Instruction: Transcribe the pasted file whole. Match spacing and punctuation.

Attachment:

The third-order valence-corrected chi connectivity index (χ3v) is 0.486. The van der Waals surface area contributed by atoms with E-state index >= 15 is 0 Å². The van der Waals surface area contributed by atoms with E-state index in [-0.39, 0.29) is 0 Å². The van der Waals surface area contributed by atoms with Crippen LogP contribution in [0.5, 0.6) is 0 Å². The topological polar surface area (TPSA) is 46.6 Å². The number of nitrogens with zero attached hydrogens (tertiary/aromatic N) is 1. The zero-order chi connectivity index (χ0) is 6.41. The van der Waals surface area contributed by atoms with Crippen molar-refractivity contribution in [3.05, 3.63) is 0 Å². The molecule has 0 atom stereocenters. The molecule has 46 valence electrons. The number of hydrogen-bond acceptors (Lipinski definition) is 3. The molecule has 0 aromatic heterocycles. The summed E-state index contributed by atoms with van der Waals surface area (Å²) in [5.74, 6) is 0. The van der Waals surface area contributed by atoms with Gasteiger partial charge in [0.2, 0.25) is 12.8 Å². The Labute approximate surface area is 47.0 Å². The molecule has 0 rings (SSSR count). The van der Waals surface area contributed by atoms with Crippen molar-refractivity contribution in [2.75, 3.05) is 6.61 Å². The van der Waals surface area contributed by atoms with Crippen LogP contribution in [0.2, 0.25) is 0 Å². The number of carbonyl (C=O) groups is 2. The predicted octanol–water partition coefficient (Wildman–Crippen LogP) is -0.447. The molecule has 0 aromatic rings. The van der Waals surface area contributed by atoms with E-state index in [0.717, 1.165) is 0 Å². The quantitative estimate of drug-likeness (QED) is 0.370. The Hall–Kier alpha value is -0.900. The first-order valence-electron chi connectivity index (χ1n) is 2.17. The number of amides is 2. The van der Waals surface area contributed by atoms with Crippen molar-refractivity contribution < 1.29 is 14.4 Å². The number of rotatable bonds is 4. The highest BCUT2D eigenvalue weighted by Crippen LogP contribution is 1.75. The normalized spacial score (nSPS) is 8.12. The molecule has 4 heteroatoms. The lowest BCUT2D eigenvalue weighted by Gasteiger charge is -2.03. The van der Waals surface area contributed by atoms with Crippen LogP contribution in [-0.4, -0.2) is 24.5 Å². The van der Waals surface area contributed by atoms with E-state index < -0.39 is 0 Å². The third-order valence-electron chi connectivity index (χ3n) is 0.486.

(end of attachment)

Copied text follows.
The third-order valence-corrected chi connectivity index (χ3v) is 0.486. The van der Waals surface area contributed by atoms with E-state index >= 15 is 0 Å². The van der Waals surface area contributed by atoms with E-state index in [-0.39, 0.29) is 0 Å². The van der Waals surface area contributed by atoms with Crippen LogP contribution in [0.5, 0.6) is 0 Å². The topological polar surface area (TPSA) is 46.6 Å². The number of nitrogens with zero attached hydrogens (tertiary/aromatic N) is 1. The zero-order chi connectivity index (χ0) is 6.41. The van der Waals surface area contributed by atoms with Crippen molar-refractivity contribution in [3.05, 3.63) is 0 Å². The molecule has 0 atom stereocenters. The molecule has 46 valence electrons. The number of hydrogen-bond acceptors (Lipinski definition) is 3. The molecule has 0 aromatic heterocycles. The summed E-state index contributed by atoms with van der Waals surface area (Å²) in [5.74, 6) is 0. The van der Waals surface area contributed by atoms with Gasteiger partial charge in [0.2, 0.25) is 12.8 Å². The Labute approximate surface area is 47.0 Å². The molecule has 0 rings (SSSR count). The van der Waals surface area contributed by atoms with Crippen molar-refractivity contribution in [2.75, 3.05) is 6.61 Å². The van der Waals surface area contributed by atoms with Crippen LogP contribution in [0.2, 0.25) is 0 Å². The number of carbonyl (C=O) groups is 2. The predicted octanol–water partition coefficient (Wildman–Crippen LogP) is -0.447. The molecule has 0 aromatic rings. The van der Waals surface area contributed by atoms with E-state index in [0.717, 1.165) is 0 Å². The quantitative estimate of drug-likeness (QED) is 0.370. The Hall–Kier alpha value is -0.900. The first-order valence-electron chi connectivity index (χ1n) is 2.17. The number of amides is 2. The van der Waals surface area contributed by atoms with Crippen molar-refractivity contribution < 1.29 is 14.4 Å². The number of rotatable bonds is 4. The highest BCUT2D eigenvalue weighted by Crippen LogP contribution is 1.75. The normalized spacial score (nSPS) is 8.12. The molecule has 4 heteroatoms. The lowest BCUT2D eigenvalue weighted by Gasteiger charge is -2.03. The van der Waals surface area contributed by atoms with Crippen LogP contribution in [-0.4, -0.2) is 24.5 Å². The van der Waals surface area contributed by atoms with E-state index < -0.39 is 0 Å². The third-order valence-electron chi connectivity index (χ3n) is 0.486.